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Fort Zumwalt North edged by Carthage in Class 5 semifinal

Fort Zumwalt North edged by Carthage in Class 5 semifinal

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O'FALLON, Mo. — In a game full of long drives, it was a monster drive by its opponent that spelled doom for the Fort Zumwalt North football team.

Carthage amassed a 17-play, 80-yard drive that chewed up the first 9 minutes, 12 seconds of the fourth quarter and capped it with the game-winning 1-yard touchdown run by junior quarterback Patrick Carlton with 2:48 to play to give the Tigers a 20-17 win in a Class 5 semifinal Saturday afternoon at Robert Fisher Stadium.

“I tried to stay as calm as possible,” Carlton said. “We've been waiting for this week for years. It's never been done in school history and we just did it tonight.”

Fort Zumwalt North (12-1), the No. 5 large school in the STLhighschoolsports.com rankings and No. 1 in Class 5, lost in the semifinal round for the second time in three seasons.

“There just weren't many possessions overall,” Panthers coach Joe Bacon said. “Both teams were running the ball, keeping that clock rolling with a lot of first downs. Neither side had all that many opportunities, but they were one better.”

Carthage (11-2), the No. 5 team in Class 5, moved on to its first state final appearance and will take on No. 2 Jackson (13-0) for the Class 5 championship at 7 p.m. Dec. 7, at Faurot Field in Columbia. The Tigers are the third team from the Central Ozark Conference to make it to the state championship this season, joining Joplin (Class 6) and Webb City (Class 4).

“We finally pushed through,” Carthage coach Jon Guidie said. “It couldn't have happened to a better group of kids right here. They stayed with it and believed in each other and won a ballgame.”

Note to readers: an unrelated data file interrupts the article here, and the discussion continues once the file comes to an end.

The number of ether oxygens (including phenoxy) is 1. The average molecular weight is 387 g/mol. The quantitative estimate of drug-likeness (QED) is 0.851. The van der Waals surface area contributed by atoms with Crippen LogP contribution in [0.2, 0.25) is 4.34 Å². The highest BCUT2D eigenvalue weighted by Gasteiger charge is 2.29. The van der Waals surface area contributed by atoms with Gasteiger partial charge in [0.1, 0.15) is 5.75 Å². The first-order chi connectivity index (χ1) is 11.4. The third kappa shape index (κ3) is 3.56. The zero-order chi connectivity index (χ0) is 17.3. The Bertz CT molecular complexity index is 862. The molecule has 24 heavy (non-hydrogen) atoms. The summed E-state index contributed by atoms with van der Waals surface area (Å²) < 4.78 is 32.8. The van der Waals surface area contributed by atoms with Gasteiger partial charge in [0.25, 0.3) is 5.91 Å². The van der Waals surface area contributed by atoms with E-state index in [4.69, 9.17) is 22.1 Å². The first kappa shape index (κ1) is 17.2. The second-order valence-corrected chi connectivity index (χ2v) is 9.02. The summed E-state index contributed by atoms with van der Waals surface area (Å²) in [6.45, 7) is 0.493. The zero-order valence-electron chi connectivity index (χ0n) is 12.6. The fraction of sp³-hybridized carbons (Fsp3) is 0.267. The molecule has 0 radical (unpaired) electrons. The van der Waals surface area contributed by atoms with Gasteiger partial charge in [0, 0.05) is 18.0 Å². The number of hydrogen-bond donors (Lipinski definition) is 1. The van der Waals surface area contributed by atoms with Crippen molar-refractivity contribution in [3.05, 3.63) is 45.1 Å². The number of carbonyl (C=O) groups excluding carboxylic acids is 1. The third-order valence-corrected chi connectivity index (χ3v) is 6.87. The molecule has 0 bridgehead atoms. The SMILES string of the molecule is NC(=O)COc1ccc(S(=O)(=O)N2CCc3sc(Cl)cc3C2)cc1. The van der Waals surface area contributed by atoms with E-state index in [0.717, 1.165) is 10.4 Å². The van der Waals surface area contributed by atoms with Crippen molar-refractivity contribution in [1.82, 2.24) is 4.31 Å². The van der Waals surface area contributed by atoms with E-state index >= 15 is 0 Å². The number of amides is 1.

The game featured five drives of at least nine plays and a combined 431 yards on the ground — 232 for Zumwalt North and 199 for Carthage, one week after the Tigers rushed for 524 and the Panthers 291 in their respective quarterfinal wins.

“Great offensive teams and great defensive teams as well,” said Carlton, who had 83 yards rushing. “We had some big stops and played with a lot of heart and I think that's what got us this victory.”

After its defense held and took over at its own 28, Carthage marched 72 yards in 12 plays and took a 7-0 lead on a 10-yard keeper by Carlton on the first play of the second quarter.

Zumwalt North had a pair of long drives stall at the Carthage 28- and 19-yard lines, respectively, before finally breaking through on its third drive. Senior quarterback Cairo Payne carried the ball four times for 28 yards on the drive, including the last eight for the tying touchdown with 2:01 left in the first half.

“It was frustrating and that could have led to our kids not playing as hard, but they kept focus and they kept hammering away at it,” Bacon said.

After the defense secured its second consecutive three-and-out, the Panthers took over at the Tigers' 30 with 28.1 seconds remaining before halftime.

An incomplete pass and two runs equaling just one yard made it 4th-and-9 at the 29, but Owen Sears stepped up and booted a 46-yard field goal with 2.1 seconds left to give the Panthers a 10-7 lead at intermission.